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It might be time for you to get something BIG, and by BIG, we mean one of those things that create a new chapter in your life.
It might be a car, a boat, or a grand piano.
Whatever BIG purchase you’re going to make, it might be time to compare secured personal loans.*
Under a secured personal loan, an asset is used as collateral for the loan. This means that if you’re unable to make your repayments, the lender can repossess the asset in order to make up for their losses.
These loans generally have higher borrowing limits, lower interest rates, and longer loan terms when you compare them with unsecured loans.
As an example, the car you’re purchasing under a secured personal loan could be the asset you use in case you’re unable to continue paying it off. In this worst case scenario, your lender would claim your asset and write off your repayments that you’re unable to make.
If you’re looking at buying something expensive, like a car, then a secured personal loan could be the way to go. These loans are perceived as lower-risk to lenders because if you reach a point where you’re no longer able to make your repayments, then the lender has an asset they can take and sell.
When you think about it, it makes sense that lenders perceive secured loans as less of a risk for them, as you are more likely to make repayments when you have an asset on the line.
Although these types of loans are usually secured against major assets like a car or a house, ultimately, you can secure this type of loan on almost anything you’d like to purchase, as long as you have something of equal or greater value to secure it against.
You can generally borrow from $2,000 to $100,000, but this depends on your personal situation. The amount will vary, so it’s important you discuss this with your lender.
Further features of secured personal loans are listed in the table below:
|- This is the whole cost of the loan, which includes the interest rate and most of the fees.
- When you compare loans, make sure you’re looking at the same loan amounts and terms.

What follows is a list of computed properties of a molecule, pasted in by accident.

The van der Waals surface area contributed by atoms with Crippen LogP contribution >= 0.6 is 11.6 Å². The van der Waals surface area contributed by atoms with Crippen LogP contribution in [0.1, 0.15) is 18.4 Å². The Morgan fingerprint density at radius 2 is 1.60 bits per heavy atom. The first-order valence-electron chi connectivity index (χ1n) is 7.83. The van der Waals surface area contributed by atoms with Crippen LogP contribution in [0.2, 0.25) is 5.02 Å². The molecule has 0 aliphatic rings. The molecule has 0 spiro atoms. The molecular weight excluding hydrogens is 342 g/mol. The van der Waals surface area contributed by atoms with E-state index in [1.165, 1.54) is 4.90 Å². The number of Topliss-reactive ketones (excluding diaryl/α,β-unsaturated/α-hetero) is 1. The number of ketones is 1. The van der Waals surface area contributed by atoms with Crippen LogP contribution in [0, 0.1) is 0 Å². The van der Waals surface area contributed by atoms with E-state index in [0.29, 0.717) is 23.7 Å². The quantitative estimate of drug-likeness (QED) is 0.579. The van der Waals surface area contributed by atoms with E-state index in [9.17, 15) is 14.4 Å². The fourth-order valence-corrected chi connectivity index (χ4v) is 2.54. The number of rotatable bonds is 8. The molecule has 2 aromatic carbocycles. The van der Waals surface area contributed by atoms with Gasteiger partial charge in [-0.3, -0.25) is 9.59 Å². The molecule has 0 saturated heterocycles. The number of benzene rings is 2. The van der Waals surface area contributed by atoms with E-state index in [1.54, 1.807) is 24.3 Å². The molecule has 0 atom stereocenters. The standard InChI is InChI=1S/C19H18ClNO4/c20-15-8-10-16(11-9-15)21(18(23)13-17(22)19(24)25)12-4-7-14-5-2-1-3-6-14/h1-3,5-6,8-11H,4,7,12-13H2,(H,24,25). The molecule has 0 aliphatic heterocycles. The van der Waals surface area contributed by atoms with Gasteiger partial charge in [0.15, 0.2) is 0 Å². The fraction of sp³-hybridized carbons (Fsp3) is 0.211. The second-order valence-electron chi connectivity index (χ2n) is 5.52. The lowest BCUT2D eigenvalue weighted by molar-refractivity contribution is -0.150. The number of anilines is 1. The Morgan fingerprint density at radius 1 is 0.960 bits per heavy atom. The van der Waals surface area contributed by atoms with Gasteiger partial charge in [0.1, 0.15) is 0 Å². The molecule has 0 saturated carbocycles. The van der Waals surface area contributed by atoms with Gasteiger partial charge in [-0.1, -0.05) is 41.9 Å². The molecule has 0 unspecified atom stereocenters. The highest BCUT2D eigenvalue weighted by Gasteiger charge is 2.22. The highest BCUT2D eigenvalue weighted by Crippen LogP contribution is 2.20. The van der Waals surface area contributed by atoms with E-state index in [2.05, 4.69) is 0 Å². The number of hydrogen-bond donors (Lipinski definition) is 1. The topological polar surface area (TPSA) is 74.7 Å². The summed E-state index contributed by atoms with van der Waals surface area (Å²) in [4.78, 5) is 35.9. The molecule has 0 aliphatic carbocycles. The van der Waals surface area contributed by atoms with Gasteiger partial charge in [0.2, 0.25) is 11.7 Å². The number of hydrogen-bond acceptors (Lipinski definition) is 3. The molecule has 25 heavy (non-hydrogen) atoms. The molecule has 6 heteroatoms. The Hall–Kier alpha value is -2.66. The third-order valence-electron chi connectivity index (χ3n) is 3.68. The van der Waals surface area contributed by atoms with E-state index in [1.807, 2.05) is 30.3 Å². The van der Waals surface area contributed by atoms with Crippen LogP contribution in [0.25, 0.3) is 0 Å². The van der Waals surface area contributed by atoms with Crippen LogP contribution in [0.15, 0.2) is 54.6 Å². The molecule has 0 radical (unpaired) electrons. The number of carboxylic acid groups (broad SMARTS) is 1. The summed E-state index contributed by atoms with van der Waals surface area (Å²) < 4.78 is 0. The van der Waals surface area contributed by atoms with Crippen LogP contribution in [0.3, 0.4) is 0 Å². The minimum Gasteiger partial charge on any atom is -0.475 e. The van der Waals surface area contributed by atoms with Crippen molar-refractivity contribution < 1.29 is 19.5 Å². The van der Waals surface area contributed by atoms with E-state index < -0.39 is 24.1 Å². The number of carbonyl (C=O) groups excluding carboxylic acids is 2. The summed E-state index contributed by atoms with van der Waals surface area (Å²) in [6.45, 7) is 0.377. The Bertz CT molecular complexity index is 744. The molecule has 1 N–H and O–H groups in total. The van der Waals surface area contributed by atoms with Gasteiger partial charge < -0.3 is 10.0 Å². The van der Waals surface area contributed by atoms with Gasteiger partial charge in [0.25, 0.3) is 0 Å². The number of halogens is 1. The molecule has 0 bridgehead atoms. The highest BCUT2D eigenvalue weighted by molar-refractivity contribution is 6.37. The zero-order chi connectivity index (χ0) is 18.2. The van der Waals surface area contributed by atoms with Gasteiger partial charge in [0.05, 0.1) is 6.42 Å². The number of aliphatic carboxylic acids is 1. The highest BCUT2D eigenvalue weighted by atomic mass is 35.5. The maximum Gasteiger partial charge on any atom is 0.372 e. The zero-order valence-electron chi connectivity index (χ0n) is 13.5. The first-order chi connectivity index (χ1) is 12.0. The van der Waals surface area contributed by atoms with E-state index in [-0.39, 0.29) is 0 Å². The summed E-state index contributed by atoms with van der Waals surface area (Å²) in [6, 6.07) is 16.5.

|- This is the rate of interest you’ll need to pay based on the amount you borrow.
|- Many banks and financial institutions have application fees.
|- Check if there’s a monthly service fee.
- There might also be a default or missed payment fee.
- Check the T&Cs to see if there are any other fees.
|- Some lenders charge a fee if you’d like to make extra repayments, so check this with your lender.
|- Major purchases such as a a car or major home renovations.
|- Usually one to seven years.
|- A redraw facility allows you to access funds you’ve already paid off, but sometimes there are additional fees to access this facility.
- With some loans, you may be able to earn back a portion of the extra repayments you make.
Generally, the good things about a secured personal loan are:
There are some downsides, too. Consider that:
If you’ve got a good credit rating and a steady credit history, it’s likely you’d be eligible. You’d need to speak with your lender for more tailored advice.
But if you find yourself in a position where you need a guarantor for your loan, it’s important that you and your potential guarantor both understand what’s involved with this process. Have a read through the Australian Government’s Moneysmart page on guarantors on loans here.
Under the conditions of an unsecured loan, you won’t need to provide any assets as collateral in the event of a default, whereas under a secured loan type, you do.
Unsecured loans are generally good options if you’re looking for a small loan for a short period of time.
But bear in mind that the interest rates for unsecured loans are usually higher, because the risk to the lender is higher. You might also need a guarantor on your application if this is your first loan.
Once you’ve compared our range of providers, you might be ready to apply for a particular loan.*
In your application, you might need to provide things like recent bank statements, payslips, phone or energy bills, or rental or mortgage repayments to prove you’re responsible and a low-enough risk for your lender to bank on you (pun intended).
Your lender may then perform a credit check before they approve your loan.
You might also need a guarantor, but this is only if your lender won’t give you a loan on your own. It’s important that you and your potential guarantor know exactly what’s involved in this process. For more information, check out the Australian Government’s Moneysmart page on guarantors in loans.
This whole process all depends on your unique situation, which includes your circumstances and personal financial goals.
If you’re ready to compare secured personal loans, you can start here online with iSelect*. See the range of providers and simply click on an option that suits you to begin your application.